Common terms used in commercial property investment

A-REIT (or Australian Real Estate Investment Trust) – pool the resources of investors together to buy a range of property assets, which the trust then manages for a profit. They are listed and can be exchanged on the ASX.

Diversification –  a risk management strategy that mixes a wide variety of investments within a portfolio.

Gearing – a measure of how much an investment is funded using debt versus the equity provided by investors. Also known as Leverage or LVR.

IM (or Information Memorandum) – an offer document produced for the sale of a product or asset to wholesale investors.

Leverage – the ratio of a company’s loan capital (debt) to the value of its equity. Also known as Gearing or LVR.

Liquidity – refers to how easy it is to convert assets into cash.

Listed property trust/fund – a unitised portfolio of property assets, listed on the Australian Securities Exchange (ASX). Also known as a REIT.

LVR (or Loan to Value ratio) – the amount borrowed to purchase an asset (e.g. building/property), represented as a percentage of the value of the asset. Also known as Gearing or Leverage.

NABERS (or National Australian Built Environment Rating System) ratings – can be used to measure a building’s energy efficiency, carbon emissions, water consumed and waste produced to produce star ratings which can then be compared to similar buildings.

PDS (or Product Disclosure Statement) – a legal offer document for a financial product.

Property syndicates – property syndicates are a pooled property investment usually facilitated by a fund manager. Many investors are able to pool their money to buy a property that alone they would not have the funds to purchase.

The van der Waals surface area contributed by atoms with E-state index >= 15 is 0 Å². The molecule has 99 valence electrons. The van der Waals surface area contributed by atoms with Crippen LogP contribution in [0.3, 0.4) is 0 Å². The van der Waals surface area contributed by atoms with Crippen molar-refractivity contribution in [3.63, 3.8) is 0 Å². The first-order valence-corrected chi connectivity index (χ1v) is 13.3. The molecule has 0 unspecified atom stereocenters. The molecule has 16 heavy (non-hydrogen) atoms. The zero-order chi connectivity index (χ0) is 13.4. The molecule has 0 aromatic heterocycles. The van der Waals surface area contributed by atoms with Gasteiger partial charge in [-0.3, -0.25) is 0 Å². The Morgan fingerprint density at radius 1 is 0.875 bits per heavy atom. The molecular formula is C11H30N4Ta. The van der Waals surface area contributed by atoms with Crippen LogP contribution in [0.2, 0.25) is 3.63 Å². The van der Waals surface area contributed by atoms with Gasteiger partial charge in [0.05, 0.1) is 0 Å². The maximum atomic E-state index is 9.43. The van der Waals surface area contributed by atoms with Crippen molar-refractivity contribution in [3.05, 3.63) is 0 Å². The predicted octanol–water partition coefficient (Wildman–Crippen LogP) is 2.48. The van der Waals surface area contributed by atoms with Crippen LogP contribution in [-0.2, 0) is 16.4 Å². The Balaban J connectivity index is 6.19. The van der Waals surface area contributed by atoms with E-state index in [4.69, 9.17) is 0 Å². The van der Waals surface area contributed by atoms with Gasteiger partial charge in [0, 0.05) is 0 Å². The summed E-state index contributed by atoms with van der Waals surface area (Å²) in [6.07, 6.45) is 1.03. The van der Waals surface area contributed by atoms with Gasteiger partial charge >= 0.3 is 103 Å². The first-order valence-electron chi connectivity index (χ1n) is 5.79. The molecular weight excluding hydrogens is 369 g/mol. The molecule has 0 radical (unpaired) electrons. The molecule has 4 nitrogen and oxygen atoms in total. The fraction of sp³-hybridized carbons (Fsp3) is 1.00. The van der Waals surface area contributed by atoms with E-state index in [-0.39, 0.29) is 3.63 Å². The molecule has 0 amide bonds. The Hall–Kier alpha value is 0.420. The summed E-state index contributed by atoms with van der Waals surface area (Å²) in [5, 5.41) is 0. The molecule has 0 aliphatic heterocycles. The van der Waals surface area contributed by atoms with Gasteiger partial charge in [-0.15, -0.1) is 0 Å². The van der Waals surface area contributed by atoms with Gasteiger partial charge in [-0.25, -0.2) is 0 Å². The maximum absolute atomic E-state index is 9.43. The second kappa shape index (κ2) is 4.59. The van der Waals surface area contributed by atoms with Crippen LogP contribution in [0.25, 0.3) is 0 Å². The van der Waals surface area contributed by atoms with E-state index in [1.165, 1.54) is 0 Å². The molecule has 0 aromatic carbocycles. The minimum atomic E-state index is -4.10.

REIT (or Real Estate Investment Trust) – pool the resources of investors together to buy a range of property assets, which the trust then manages for a profit. They are listed and can be exchanged on local Securities Exchanges. Also known as a listed property trust/fund.

Triple net lease – a triple net lease means that the landlord is insulated from all liability in relation to the initial properties to the maximum extent permitted by law. For example, any capital expenditure, repair, maintenance and other works whether structural or otherwise are not the landlord’s responsibility. Each lease stipulates the tenant is responsible and has the same liabilities in regards to the premises as if the tenant was the “owner”. This is widely considered the most landlord friendly form of lease.

Unlisted property fund – a form of property investment that provides investors the opportunity to gain access to commercial property assets through an investment in a fund.

WALE, or Weighted Average Lease Expiry – is the way to measure the average time period that all leases in a commercial property will expire.

Yield – a measure of returns to investors that is expressed as a percentage over a set period of time.

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